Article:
Instructional Leadership Perceptions and Practices of Elementary School Leaders
Harris, Leslie, Curry School of Education, University of Virginia
Young, Michelle, Curry School of Education, University of Virginia
Principals across the state of Virginia will soon find themselves held accountable for the outcomes of their instructional leadership as part of a new principal evaluation system being implemented by the Virginia Department of Education during the 2013-2014 school year. To assess and increase principal and school district readiness for this new evaluation system in Washington County Schools*, this study investigated the nature of current instructional leadership practice among elementary school leaders. It examined the current beliefs and practices of instructional leadership among three elementary school principals, as well as the relationship between those beliefs and practices.
Qualitative and quantitative data was collected and analyzed to answer the central research question: What is the nature of principal instructional leadership in Washington County Schools? Principals shared information with the researcher about their instructional leadership beliefs (espoused theory) during private interviews. These data were analyzed and compared to data from multiple sources that resulted from the administration of the Principal Instructional Management Rating Scale (PIMRS), a 360 degree instrument that measures frequency of specific principal instructional leadership behaviors. The data generated by the PIMRS instrument provided information about principal implementation (theory-in-use) of instructional leadership from the perspective of the principal, teachers in the school, and the division Director of Elementary Education.
Data analysis showed many similarities among the three principals regarding their beliefs about instructional leadership. Themes that emerged from each data set were: knowledge, support, collaboration, progress monitoring, visibility, and impact. All of the principals focused most heavily on activities related to managing the school instructional program when sharing their beliefs about what constitutes instructional leadership. Research-based instructional leadership activities that were the least emphasized by the principals during qualitative data collection were as follows: protects instructional time, provides incentives for teachers, and provides incentives for learning.
In the second phase of data collection, the PIMRS instrument results shed light on principal implementation of instructional leadership. All three of the principals seemed to implement activities related to defining the school mission at a much higher rate than their espoused theory/beliefs indicated. While principal beliefs focused heavily on activities related to managing instruction in the school, teachers perceived that principals engaged in these activities—particularly those related to supervision and evaluation of instruction—less frequently than principals themselves believed that they did. In alignment with principal beliefs, which de-emphasized the role of activities related to developing the school learning climate, sources agreed that principals did not engage in these types of activities with as much frequency as other instructional leadership functions and tasks. Additionally, teachers and school leaders frequently disagreed about which specific principal instructional leadership behaviors would be most likely to improve teacher professional capacity, fulfilling the purpose of effective instructional leadership.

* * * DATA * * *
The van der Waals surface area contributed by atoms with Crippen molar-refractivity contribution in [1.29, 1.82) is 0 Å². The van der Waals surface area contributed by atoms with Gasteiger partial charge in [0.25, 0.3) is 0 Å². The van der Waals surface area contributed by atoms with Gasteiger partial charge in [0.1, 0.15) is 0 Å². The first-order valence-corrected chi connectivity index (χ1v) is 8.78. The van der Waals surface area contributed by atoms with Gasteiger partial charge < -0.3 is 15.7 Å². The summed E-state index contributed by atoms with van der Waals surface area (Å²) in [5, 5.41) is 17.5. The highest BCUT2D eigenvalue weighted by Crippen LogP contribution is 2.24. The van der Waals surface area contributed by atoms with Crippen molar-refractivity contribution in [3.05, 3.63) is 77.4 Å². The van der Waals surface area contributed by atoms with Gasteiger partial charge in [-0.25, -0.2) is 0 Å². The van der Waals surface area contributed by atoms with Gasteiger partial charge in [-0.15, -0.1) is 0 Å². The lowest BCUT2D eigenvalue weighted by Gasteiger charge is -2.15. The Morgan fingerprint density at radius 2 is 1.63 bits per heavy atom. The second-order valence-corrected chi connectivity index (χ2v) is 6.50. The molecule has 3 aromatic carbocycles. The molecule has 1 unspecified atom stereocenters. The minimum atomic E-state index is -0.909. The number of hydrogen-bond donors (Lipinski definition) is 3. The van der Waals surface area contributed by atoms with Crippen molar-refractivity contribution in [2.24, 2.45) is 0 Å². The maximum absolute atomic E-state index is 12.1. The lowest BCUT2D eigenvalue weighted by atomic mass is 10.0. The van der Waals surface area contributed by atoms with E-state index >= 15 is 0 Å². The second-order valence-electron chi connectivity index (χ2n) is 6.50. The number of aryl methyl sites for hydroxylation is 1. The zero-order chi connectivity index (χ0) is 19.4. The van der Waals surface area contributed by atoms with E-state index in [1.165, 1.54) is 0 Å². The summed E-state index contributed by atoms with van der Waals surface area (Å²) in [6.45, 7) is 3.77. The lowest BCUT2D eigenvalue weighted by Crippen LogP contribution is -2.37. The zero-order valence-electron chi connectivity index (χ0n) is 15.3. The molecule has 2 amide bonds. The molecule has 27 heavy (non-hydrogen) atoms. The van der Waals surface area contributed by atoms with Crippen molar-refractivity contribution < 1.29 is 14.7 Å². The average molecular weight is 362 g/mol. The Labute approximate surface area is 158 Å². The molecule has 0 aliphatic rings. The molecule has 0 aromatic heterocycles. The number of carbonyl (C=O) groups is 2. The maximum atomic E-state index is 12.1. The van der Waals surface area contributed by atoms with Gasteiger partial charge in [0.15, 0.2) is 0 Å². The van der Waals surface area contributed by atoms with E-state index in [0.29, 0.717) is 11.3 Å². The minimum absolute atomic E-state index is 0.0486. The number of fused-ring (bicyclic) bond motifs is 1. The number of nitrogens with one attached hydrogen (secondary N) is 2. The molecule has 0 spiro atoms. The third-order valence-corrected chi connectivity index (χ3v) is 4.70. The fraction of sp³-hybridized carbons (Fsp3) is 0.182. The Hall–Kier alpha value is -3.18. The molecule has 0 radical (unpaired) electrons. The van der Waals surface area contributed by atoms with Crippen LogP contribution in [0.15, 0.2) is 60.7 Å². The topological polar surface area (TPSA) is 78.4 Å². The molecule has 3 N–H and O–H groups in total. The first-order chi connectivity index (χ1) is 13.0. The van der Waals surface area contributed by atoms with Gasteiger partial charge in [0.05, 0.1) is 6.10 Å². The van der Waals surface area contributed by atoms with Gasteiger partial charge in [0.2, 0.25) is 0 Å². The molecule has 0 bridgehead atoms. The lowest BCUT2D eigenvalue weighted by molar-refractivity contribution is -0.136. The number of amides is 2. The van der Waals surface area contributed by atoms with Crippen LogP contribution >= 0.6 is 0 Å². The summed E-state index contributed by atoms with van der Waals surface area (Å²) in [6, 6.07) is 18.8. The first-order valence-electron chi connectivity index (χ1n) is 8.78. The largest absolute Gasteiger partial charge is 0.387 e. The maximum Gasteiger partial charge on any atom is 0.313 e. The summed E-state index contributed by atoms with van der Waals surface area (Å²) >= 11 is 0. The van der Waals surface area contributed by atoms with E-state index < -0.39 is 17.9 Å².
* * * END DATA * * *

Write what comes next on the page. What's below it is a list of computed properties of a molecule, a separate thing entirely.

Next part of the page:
This study is based upon the notion that recognizing inconsistencies between beliefs and practices can lead to changes in behavior and heightened organizational outcomes (Argyris, 1987). Therefore, the recommendations and action communications suggested in this paper are interconnected. The “solution” to the identified problem of practice lies in increasing principal self-awareness regarding their beliefs (espoused theory) and practices (theory-in-use) and the relationship between the two. Argyris asserted that congruency between the two theories leads to the most effective designs of action (1980). This suggests that purposeful alignment of principal beliefs and implementation of instructional leadership could potentially be a lever for improving leadership practice and may assist principals in meeting the requirements set forth in the new principal evaluation system.
EDD (Doctor of Education)
instructional leadership, theories of action, instructional leadership, theories of action
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